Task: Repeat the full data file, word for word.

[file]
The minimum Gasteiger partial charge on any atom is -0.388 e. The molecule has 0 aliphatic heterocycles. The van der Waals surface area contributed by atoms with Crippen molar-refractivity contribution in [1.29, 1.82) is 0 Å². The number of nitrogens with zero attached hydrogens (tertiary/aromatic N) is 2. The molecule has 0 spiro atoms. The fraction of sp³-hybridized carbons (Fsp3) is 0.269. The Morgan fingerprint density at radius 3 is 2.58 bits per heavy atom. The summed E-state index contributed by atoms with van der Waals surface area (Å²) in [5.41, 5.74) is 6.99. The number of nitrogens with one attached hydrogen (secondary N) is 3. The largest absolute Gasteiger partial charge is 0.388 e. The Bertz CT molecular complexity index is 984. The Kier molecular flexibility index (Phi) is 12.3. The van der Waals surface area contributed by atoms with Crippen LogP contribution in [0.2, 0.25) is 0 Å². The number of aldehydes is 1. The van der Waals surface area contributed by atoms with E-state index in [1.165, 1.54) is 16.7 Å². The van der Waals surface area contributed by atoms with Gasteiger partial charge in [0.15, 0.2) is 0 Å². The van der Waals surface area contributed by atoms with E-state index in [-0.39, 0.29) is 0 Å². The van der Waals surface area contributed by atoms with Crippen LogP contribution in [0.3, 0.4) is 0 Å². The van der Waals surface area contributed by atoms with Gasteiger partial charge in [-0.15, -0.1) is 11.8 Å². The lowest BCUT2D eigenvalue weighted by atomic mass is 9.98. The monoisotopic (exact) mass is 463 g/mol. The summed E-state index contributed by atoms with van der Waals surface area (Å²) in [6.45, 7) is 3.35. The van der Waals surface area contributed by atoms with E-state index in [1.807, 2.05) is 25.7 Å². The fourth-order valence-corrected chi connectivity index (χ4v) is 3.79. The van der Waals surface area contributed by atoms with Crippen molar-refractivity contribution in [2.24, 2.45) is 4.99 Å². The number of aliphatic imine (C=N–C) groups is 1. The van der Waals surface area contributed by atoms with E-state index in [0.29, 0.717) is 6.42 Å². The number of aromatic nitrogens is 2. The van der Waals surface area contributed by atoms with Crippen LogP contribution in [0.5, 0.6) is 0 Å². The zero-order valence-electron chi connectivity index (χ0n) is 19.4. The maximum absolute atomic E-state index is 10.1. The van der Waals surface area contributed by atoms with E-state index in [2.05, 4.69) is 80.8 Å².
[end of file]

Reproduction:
The minimum Gasteiger partial charge on any atom is -0.388 e. The molecule has 0 aliphatic heterocycles. The van der Waals surface area contributed by atoms with Crippen molar-refractivity contribution in [1.29, 1.82) is 0 Å². The number of nitrogens with zero attached hydrogens (tertiary/aromatic N) is 2. The molecule has 0 spiro atoms. The fraction of sp³-hybridized carbons (Fsp3) is 0.269. The Morgan fingerprint density at radius 3 is 2.58 bits per heavy atom. The summed E-state index contributed by atoms with van der Waals surface area (Å²) in [5.41, 5.74) is 6.99. The number of nitrogens with one attached hydrogen (secondary N) is 3. The largest absolute Gasteiger partial charge is 0.388 e. The Bertz CT molecular complexity index is 984. The Kier molecular flexibility index (Phi) is 12.3. The van der Waals surface area contributed by atoms with Crippen LogP contribution in [0.2, 0.25) is 0 Å². The number of aldehydes is 1. The van der Waals surface area contributed by atoms with E-state index in [1.165, 1.54) is 16.7 Å². The van der Waals surface area contributed by atoms with Gasteiger partial charge in [0.15, 0.2) is 0 Å². The van der Waals surface area contributed by atoms with E-state index in [-0.39, 0.29) is 0 Å². The van der Waals surface area contributed by atoms with Crippen LogP contribution in [0.3, 0.4) is 0 Å². The van der Waals surface area contributed by atoms with Gasteiger partial charge in [-0.15, -0.1) is 11.8 Å². The lowest BCUT2D eigenvalue weighted by atomic mass is 9.98. The monoisotopic (exact) mass is 463 g/mol. The summed E-state index contributed by atoms with van der Waals surface area (Å²) in [6.45, 7) is 3.35. The van der Waals surface area contributed by atoms with E-state index in [1.807, 2.05) is 25.7 Å². The fourth-order valence-corrected chi connectivity index (χ4v) is 3.79. The van der Waals surface area contributed by atoms with Crippen molar-refractivity contribution in [2.24, 2.45) is 4.99 Å². The number of aliphatic imine (C=N–C) groups is 1. The van der Waals surface area contributed by atoms with E-state index in [0.29, 0.717) is 6.42 Å². The number of aromatic nitrogens is 2. The van der Waals surface area contributed by atoms with Crippen LogP contribution in [0.5, 0.6) is 0 Å². The zero-order valence-electron chi connectivity index (χ0n) is 19.4. The maximum absolute atomic E-state index is 10.1. The van der Waals surface area contributed by atoms with E-state index in [2.05, 4.69) is 80.8 Å².